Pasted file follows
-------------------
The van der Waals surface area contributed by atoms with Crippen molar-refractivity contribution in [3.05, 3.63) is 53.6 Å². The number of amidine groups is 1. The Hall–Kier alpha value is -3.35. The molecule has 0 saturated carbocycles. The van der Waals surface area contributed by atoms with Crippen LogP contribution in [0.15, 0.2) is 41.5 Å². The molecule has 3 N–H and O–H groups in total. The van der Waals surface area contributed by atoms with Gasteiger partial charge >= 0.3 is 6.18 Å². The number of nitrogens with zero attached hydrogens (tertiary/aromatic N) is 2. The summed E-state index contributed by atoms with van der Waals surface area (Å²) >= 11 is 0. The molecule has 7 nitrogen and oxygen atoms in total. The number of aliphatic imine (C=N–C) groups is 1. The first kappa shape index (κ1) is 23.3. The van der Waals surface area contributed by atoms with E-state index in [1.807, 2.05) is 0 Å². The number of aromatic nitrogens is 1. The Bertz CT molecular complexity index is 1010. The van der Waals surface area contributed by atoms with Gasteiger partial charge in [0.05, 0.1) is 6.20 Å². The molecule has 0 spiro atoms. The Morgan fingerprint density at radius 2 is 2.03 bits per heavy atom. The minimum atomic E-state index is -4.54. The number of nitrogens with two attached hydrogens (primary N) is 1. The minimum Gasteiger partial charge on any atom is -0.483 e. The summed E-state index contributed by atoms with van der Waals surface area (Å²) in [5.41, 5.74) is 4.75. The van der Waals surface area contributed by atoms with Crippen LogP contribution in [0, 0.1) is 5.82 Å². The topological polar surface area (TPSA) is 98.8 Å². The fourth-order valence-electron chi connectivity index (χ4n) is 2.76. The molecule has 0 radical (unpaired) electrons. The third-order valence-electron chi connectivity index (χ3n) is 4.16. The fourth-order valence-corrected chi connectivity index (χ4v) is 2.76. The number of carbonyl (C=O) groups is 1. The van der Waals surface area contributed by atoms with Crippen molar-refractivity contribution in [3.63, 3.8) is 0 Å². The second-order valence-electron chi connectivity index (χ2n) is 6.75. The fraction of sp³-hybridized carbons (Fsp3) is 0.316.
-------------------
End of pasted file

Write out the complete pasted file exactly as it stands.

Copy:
The van der Waals surface area contributed by atoms with Crippen molar-refractivity contribution in [3.05, 3.63) is 53.6 Å². The number of amidine groups is 1. The Hall–Kier alpha value is -3.35. The molecule has 0 saturated carbocycles. The van der Waals surface area contributed by atoms with Crippen LogP contribution in [0.15, 0.2) is 41.5 Å². The molecule has 3 N–H and O–H groups in total. The van der Waals surface area contributed by atoms with Gasteiger partial charge >= 0.3 is 6.18 Å². The number of nitrogens with zero attached hydrogens (tertiary/aromatic N) is 2. The summed E-state index contributed by atoms with van der Waals surface area (Å²) >= 11 is 0. The molecule has 7 nitrogen and oxygen atoms in total. The number of aliphatic imine (C=N–C) groups is 1. The first kappa shape index (κ1) is 23.3. The van der Waals surface area contributed by atoms with E-state index in [1.807, 2.05) is 0 Å². The number of aromatic nitrogens is 1. The Bertz CT molecular complexity index is 1010. The van der Waals surface area contributed by atoms with Gasteiger partial charge in [0.05, 0.1) is 6.20 Å². The molecule has 0 spiro atoms. The Morgan fingerprint density at radius 2 is 2.03 bits per heavy atom. The minimum atomic E-state index is -4.54. The number of nitrogens with two attached hydrogens (primary N) is 1. The minimum Gasteiger partial charge on any atom is -0.483 e. The summed E-state index contributed by atoms with van der Waals surface area (Å²) in [5.41, 5.74) is 4.75. The van der Waals surface area contributed by atoms with Crippen LogP contribution in [0, 0.1) is 5.82 Å². The topological polar surface area (TPSA) is 98.8 Å². The fourth-order valence-electron chi connectivity index (χ4n) is 2.76. The molecule has 0 radical (unpaired) electrons. The third-order valence-electron chi connectivity index (χ3n) is 4.16. The fourth-order valence-corrected chi connectivity index (χ4v) is 2.76. The number of carbonyl (C=O) groups is 1. The van der Waals surface area contributed by atoms with Crippen molar-refractivity contribution in [3.63, 3.8) is 0 Å². The second-order valence-electron chi connectivity index (χ2n) is 6.75. The fraction of sp³-hybridized carbons (Fsp3) is 0.316.